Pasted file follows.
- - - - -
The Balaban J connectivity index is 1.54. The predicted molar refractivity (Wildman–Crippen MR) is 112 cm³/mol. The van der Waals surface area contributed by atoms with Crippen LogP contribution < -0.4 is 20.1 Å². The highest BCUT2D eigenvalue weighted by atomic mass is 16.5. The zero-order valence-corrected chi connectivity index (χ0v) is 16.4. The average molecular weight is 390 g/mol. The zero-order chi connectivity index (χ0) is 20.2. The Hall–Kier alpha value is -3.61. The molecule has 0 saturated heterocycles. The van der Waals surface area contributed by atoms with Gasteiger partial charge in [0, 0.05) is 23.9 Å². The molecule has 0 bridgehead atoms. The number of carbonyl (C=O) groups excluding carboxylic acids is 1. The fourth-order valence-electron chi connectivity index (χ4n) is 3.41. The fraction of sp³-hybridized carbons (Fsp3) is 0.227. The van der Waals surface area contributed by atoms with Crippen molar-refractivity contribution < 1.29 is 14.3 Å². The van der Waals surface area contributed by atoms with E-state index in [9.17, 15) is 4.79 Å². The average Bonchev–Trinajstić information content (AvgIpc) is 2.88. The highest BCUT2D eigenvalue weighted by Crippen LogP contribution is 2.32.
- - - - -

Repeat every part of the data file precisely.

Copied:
The Balaban J connectivity index is 1.54. The predicted molar refractivity (Wildman–Crippen MR) is 112 cm³/mol. The van der Waals surface area contributed by atoms with Crippen LogP contribution < -0.4 is 20.1 Å². The highest BCUT2D eigenvalue weighted by atomic mass is 16.5. The zero-order valence-corrected chi connectivity index (χ0v) is 16.4. The average molecular weight is 390 g/mol. The zero-order chi connectivity index (χ0) is 20.2. The Hall–Kier alpha value is -3.61. The molecule has 0 saturated heterocycles. The van der Waals surface area contributed by atoms with Gasteiger partial charge in [0, 0.05) is 23.9 Å². The molecule has 0 bridgehead atoms. The number of carbonyl (C=O) groups excluding carboxylic acids is 1. The fourth-order valence-electron chi connectivity index (χ4n) is 3.41. The fraction of sp³-hybridized carbons (Fsp3) is 0.227. The van der Waals surface area contributed by atoms with Crippen molar-refractivity contribution < 1.29 is 14.3 Å². The van der Waals surface area contributed by atoms with E-state index in [9.17, 15) is 4.79 Å². The average Bonchev–Trinajstić information content (AvgIpc) is 2.88. The highest BCUT2D eigenvalue weighted by Crippen LogP contribution is 2.32.